In many instances, however, it may be wise to simply have a conversation with your boss. For example, if you have a compromised immune system, you are likely protected by the Americans with Disabilities Act (ADA). Also, if you have to care for yourself, or a family member, if you have worked at your job for an extended, regular period of time, and if your employer has more than 50 employees, your job (though not necessarily your pay) is likely protected by the Family and Medical Leave Act (FMLA). Moreover, the FMLA was just temporarily expanded by Congress, effective April 1, 2020, to allow for additional periods of paid sick time, and paid family leave, even for smaller employers and new employees. Finally, you might not know it, but your employer might be deciding to keep employees on the payroll, and not working, because they are applying for a forgivable “paycheck protection” loan from the federal government’s CARES Act stimulus program. A candid chat with your employer, in many instances, will go a long way towards finding a solution.
Understandably, however, there are lots of times when a conversation with your employer might do more harm than good. You might want to protect private medical information. You might fear retaliation. Or you might be harassed. If you are unsure about the next step, a good employment lawyer should be able to point you in the right direction. If you want to set up a consultation about your particular situation—before you quit—please contact us right now.
Do I qualify for sick leave?
Good news. Until recently, the answer to the question of sick leave protection was often no, unless your employer offered a clear and specific sick leave benefit. Fortunately, in 2015, Massachusetts passed a groundbreaking Earned Sick Time law that provided state-required benefits to many previously uncovered workers. See this post. Effective April 1, 2020, moreover, all employees of private employers with fewer than 500 employees are temporarily eligible (through December 31, 2020) for two weeks of paid sick time for specified reasons related to COVID-19. Similarly, workers employed for at least 30 days are eligible for up to an additional ten weeks of paid family leave to care for a child under certain circumstances related to COVID-19.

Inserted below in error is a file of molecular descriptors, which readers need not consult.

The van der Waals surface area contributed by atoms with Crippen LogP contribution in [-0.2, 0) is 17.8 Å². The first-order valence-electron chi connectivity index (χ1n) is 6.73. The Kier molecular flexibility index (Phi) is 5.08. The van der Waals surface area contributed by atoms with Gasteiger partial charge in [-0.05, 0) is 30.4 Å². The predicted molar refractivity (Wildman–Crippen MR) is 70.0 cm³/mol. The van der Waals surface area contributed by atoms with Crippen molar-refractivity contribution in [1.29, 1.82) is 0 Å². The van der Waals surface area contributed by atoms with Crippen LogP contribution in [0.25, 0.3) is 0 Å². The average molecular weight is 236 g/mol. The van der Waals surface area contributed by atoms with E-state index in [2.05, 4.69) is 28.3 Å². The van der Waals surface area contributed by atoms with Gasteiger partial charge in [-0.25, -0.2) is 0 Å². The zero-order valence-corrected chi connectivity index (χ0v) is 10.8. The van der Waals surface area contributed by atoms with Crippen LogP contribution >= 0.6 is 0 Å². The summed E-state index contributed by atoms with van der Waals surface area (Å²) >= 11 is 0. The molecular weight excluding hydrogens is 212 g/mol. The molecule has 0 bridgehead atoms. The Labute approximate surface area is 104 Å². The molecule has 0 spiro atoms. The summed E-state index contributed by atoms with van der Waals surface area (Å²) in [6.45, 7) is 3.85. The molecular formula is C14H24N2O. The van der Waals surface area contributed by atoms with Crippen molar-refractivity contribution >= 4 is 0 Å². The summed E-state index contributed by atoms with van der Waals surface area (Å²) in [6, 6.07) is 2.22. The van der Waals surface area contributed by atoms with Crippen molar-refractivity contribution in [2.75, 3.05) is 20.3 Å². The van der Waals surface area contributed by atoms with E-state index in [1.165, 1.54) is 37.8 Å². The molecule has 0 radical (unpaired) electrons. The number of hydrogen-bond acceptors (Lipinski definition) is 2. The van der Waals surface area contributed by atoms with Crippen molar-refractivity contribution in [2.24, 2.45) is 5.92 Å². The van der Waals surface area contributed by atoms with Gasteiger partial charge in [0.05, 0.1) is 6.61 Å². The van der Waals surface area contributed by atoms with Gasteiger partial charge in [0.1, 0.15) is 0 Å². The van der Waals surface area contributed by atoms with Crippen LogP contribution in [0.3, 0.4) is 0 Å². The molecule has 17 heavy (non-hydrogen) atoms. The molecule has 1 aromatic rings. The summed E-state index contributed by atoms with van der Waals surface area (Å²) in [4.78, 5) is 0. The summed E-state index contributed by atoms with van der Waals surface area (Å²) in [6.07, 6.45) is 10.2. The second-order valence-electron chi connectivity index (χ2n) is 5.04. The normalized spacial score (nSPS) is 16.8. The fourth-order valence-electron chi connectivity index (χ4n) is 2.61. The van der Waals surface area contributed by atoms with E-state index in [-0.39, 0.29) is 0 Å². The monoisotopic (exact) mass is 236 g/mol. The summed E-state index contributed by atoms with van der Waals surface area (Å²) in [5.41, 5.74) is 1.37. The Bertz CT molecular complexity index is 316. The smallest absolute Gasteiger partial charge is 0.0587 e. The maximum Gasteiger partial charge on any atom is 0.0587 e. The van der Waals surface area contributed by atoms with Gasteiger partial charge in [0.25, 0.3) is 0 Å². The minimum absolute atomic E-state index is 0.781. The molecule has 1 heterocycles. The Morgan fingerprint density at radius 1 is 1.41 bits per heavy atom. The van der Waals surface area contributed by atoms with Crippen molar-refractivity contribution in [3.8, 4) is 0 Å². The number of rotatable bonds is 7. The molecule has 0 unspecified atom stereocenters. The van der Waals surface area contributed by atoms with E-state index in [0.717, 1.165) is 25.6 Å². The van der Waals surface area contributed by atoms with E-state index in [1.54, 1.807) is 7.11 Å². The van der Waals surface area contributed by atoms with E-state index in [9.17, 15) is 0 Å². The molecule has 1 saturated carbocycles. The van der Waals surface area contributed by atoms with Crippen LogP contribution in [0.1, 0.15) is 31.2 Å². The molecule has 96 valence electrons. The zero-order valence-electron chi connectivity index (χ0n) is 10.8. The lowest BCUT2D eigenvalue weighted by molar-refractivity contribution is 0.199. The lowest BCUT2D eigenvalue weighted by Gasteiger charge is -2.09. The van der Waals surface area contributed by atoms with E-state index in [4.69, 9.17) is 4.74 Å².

My employer is not abiding by stay-at-home orders, or is similarly threatening to fire me even though I am trying to abide by the rules and medical guidance. What can I do?
In addition to possible ADA, FMLA, and other statutory protections, you might have a claim for what is loosely called “wrongful termination in violation of public policy.” For example, if your business is clearly not “essential”—such that the governor has ordered it not to open—yet your boss says you must come in, then she or he could be violating your rights. If you are then let go, you can apply for unemployment. You might also have a lawsuit. Finally, if health and safety is a concern, you might have a claim under the Occupational Safety & Health Act of 1970 which is administered by the Occupational Safety & Health Administration (OSHA).
Nate Olin and Lisa Lippiello are here for you.
If you need an employment lawyer, there is always no initial charge to call or email us at Olin Lippiello LLP to see if we can help you or at least point you in the right direction. Attorney Nathan Olin (firstname.lastname@example.org) represents employees almost exclusively and has dedicated his career to that task. He has decades of experience at some of the highest levels of throughout Massachusetts and Connecticut. Attorney Lisa Lippiello (email@example.com) has similarly devoted her entire career to representing people in the areas of criminal law, harassment representation, and personal injury. We can easily work remotely and are only a phone call (413-203-0010) or email (firstname.lastname@example.org) away.